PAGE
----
Multiple languages

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A note for Lesson no. 3, "Little Brains Wire Themselves to Their World," in Seven and a Half Lessons About the Brain by Lisa Feldman Barrett.
Some context from page 55–56 is:

If people interacted with you in multiple languages when you were a baby, then your brain was likely tuned and pruned to hear and distinguish the sounds in those languages.

See these references.[1][2][3][4]


  1. Costa, Albert, and Núria Sebastián-Gallés. 2014. "How Does the Bilingual Experience Sculpt the Brain?" Nature Reviews Neuroscience 15 (5): 336–345.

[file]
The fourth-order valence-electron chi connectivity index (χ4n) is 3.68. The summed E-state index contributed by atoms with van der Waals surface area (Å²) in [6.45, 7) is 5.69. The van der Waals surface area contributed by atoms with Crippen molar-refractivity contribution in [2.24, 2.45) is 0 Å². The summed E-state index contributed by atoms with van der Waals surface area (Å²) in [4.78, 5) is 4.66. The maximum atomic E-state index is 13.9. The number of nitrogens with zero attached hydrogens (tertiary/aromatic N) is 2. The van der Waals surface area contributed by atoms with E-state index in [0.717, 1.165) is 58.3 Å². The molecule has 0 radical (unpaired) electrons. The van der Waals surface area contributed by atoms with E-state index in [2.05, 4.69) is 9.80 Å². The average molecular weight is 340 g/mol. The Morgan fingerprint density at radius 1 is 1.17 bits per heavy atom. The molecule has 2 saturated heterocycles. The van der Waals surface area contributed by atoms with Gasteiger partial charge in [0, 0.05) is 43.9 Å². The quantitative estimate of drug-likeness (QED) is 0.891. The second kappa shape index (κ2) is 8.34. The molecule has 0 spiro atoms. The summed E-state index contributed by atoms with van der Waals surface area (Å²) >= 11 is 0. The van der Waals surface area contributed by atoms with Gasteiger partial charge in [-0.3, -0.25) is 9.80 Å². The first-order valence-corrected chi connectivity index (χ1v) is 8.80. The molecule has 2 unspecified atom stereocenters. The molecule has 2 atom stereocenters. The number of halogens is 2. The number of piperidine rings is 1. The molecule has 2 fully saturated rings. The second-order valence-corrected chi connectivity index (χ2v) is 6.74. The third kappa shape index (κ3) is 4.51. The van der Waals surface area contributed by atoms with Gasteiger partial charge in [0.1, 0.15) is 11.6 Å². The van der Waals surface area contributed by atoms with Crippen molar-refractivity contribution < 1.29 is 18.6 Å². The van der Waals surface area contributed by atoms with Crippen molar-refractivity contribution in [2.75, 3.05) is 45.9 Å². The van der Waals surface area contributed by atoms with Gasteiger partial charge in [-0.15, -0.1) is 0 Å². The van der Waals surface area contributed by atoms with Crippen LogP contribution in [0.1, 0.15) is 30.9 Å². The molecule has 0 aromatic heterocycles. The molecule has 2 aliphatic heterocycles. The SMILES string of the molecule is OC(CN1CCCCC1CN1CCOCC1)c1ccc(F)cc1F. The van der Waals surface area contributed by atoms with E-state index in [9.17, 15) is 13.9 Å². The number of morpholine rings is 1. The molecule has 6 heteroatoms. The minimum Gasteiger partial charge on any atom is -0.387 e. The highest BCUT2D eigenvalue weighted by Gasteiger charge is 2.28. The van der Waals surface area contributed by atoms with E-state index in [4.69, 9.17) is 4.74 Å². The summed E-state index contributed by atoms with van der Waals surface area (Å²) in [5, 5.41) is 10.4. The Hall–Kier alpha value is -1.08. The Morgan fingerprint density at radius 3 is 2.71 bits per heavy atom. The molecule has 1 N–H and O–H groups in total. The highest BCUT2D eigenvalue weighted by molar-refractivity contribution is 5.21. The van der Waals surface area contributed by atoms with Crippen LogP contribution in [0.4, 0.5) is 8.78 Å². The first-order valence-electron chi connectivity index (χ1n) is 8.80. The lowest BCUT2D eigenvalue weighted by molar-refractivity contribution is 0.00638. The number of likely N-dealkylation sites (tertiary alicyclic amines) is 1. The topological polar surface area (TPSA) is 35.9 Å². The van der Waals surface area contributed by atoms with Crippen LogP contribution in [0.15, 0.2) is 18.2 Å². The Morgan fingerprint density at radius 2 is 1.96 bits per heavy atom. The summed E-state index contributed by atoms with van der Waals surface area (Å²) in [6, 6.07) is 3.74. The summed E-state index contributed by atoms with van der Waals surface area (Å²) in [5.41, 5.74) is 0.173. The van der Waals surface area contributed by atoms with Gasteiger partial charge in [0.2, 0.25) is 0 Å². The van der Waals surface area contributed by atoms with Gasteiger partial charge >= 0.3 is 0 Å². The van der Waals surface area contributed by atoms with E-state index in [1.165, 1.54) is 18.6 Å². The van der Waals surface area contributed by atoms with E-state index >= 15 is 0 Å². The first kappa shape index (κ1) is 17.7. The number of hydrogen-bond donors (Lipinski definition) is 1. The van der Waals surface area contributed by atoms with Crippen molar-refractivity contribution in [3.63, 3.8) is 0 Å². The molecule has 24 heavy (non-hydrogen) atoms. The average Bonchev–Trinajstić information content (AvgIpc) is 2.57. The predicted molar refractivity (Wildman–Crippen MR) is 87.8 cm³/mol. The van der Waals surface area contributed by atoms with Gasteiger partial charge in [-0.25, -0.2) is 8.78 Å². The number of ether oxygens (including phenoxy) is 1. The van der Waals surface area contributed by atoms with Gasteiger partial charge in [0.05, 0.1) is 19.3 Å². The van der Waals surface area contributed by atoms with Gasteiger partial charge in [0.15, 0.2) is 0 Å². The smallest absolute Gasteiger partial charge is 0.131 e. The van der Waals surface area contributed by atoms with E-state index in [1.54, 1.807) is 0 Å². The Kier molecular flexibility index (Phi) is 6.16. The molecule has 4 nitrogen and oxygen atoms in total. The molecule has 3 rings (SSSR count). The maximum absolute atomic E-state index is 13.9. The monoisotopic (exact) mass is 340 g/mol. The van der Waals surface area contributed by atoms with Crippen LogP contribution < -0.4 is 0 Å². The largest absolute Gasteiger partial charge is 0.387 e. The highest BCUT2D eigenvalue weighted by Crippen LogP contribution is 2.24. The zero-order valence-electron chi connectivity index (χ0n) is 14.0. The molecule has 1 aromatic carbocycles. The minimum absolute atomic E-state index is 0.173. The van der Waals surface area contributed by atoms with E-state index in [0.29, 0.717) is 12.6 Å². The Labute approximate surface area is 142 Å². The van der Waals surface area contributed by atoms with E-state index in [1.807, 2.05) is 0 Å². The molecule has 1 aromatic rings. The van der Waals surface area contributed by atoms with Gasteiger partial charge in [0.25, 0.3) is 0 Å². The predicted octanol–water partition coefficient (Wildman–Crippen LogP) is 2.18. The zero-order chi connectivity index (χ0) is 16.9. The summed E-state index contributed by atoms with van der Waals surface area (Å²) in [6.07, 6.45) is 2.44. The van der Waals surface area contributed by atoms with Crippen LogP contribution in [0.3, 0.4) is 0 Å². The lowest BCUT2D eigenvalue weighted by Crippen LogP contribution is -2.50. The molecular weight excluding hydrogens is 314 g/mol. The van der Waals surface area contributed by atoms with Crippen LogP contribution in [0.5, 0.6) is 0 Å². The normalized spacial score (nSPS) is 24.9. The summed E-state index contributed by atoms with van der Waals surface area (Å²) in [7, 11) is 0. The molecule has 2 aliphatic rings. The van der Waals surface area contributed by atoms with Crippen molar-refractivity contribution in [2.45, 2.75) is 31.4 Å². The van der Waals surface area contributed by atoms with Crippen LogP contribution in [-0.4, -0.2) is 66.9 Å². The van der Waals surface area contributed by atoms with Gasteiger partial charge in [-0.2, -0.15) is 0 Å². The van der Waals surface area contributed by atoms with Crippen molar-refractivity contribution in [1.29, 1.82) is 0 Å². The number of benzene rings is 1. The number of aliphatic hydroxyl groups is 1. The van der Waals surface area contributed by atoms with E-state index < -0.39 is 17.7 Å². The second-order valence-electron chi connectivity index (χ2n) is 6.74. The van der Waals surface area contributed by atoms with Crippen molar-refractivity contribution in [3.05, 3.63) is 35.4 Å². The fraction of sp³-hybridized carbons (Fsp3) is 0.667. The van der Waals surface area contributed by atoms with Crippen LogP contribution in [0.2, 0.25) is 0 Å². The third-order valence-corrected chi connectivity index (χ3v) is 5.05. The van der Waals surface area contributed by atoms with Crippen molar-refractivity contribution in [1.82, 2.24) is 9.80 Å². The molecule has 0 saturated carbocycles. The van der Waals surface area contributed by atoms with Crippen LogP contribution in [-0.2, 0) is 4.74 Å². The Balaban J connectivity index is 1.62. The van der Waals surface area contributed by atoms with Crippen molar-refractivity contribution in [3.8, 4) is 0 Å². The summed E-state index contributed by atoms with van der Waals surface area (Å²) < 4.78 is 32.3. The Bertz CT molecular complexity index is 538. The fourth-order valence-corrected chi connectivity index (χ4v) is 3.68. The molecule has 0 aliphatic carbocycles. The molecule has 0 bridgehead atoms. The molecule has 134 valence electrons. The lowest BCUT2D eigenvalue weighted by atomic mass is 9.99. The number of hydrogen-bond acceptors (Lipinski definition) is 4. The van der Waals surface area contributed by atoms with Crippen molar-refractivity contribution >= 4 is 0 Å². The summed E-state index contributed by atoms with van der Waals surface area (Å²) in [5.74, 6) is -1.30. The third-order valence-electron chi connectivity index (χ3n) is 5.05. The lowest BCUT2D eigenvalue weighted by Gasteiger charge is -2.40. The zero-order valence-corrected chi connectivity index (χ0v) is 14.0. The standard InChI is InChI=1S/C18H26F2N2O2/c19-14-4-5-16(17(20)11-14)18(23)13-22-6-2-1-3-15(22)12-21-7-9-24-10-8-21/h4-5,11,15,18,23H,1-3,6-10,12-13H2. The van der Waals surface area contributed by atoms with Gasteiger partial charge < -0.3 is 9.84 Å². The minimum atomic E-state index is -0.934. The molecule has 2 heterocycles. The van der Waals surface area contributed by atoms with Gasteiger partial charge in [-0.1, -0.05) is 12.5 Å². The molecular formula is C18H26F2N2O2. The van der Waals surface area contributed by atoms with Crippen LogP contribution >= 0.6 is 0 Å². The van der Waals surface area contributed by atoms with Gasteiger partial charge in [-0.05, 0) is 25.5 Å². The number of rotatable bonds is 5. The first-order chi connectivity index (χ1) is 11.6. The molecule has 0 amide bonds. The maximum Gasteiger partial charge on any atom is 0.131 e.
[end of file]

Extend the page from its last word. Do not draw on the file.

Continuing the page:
2. Petitto, Laura-Ann, Melody S. Berens, Ioulia Kovelman, Matt H. Dubins, K. Jasinska, and M. Shalinsky. 2012. "The 'Perceptual Wedge Hypothesis' as the Basis For Bilingual Babies’ Phonetic Processing Advantage: New Insights From fNIRS Brain Imaging." Brain and Language 121 (2): 130–143.
  3. Hayakawa, Sayuri, and Viorica Marian. 2019. "Consequences of Multilingualism for Neural Architecture." Behavioral and Brain Functions 15 (1): 6.
  4. Bice, Kinsey, and Judith F. Kroll. 2020. "English only? Monolinguals In Linguistically Diverse Contexts Have an Edge in Language Learning." Brain and Language, doi: 10.1016/j.bandl.2019.104644. (Paper is embargoed until September 1, 2020.)